Thursday, June 3, 2010

Memorial Day 2010

Memorial Day has come and gone, with flags, tears, huge crowds spending the day at the beach, and barbecues sending out delicious aromas of hamburgers and hot dogs sizzling for a festive holiday meal.

The weather might be a challenge, traffic jams are expected, but a lot of people are happy they have the day off.

Many people feel that the real significance of Memorial Day has been lost -- now it’s nothing more than a chance for a three-day weekend. I don’t agree. Americans are hard workers; we actually don’t get that many
holidays or vacation. So why not spend the holiday as a pleasant relaxing day?

There are many opportunities to remember why we have the day off: somber ceremonies, often organized by veterans’ groups; patriotic music, special programming on TV, decorated national cemeteries; and as a bright,
fresh background, an abundance of red, white, and blue flower bouquets.

Even with all the recreation, people are well aware that Memorial Day is when we officially and personally honor our war casualties throughout our history. May they all rest in peace.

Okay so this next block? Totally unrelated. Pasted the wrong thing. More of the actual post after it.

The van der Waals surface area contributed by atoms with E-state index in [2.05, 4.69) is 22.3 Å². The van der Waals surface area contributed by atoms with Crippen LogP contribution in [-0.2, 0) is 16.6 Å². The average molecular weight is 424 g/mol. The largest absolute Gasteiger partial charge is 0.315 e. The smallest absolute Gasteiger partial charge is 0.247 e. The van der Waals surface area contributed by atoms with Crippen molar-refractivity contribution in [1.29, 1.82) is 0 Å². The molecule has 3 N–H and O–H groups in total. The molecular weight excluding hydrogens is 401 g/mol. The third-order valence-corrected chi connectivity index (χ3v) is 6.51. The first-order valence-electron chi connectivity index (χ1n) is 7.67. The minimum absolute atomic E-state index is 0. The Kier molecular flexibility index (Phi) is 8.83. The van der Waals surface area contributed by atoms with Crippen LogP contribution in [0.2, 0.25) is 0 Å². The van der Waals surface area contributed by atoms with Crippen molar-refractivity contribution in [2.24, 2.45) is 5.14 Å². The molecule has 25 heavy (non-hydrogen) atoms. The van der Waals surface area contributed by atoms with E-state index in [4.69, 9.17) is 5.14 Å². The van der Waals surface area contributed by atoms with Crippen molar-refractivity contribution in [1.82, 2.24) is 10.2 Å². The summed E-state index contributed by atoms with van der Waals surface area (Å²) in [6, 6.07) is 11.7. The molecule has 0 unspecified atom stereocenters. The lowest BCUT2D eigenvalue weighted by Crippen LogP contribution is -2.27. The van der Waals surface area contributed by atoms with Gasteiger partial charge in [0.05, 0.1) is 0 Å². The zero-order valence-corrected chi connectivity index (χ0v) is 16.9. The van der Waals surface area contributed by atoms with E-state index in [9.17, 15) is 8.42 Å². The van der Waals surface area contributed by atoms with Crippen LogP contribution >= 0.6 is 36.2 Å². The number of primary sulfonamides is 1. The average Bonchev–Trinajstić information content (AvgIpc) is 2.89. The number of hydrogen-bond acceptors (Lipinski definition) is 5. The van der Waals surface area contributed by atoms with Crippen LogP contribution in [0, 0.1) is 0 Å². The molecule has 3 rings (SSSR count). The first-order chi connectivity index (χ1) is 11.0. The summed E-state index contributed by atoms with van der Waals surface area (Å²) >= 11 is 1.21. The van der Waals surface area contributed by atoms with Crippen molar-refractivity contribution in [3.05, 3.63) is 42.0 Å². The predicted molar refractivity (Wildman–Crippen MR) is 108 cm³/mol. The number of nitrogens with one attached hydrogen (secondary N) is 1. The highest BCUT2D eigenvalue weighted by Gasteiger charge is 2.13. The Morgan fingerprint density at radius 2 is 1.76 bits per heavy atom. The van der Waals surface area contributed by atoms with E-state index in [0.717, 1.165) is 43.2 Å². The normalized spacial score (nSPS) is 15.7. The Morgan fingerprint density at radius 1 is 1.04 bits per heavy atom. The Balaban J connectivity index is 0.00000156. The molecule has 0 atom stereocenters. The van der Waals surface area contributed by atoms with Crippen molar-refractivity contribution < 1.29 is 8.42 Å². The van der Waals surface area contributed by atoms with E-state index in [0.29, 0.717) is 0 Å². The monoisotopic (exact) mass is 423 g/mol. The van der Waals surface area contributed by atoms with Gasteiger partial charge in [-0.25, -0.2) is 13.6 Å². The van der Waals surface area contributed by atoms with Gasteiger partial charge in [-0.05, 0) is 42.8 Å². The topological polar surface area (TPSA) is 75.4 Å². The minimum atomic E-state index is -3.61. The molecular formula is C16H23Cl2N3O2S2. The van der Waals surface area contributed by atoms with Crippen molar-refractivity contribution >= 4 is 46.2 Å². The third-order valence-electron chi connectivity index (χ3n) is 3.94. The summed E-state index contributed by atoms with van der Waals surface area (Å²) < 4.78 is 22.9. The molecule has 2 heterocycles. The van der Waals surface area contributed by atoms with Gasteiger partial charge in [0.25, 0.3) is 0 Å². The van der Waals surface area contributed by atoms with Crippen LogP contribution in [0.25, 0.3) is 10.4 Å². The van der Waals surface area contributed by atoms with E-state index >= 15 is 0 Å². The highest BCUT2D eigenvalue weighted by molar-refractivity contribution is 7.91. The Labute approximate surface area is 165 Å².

This blog, Friends of 1776, has been inactive for some weeks due to my sudden illness. Please excuse the interruption. Meanwhile, pertinent topics have been accumulating to bring to you. In a month, we will again celebrate America’s greatest national holiday, July 4th. I will read the Declaration of Independence and hope you will too. 2010 being an election year, 1776 is more pertinent than ever.

Tea Party adherents show no sign of going away, a fact not lost on politicians trying to win their primaries and get elected in November. A lot of money is being spent! – Renata Breisacher Mulry

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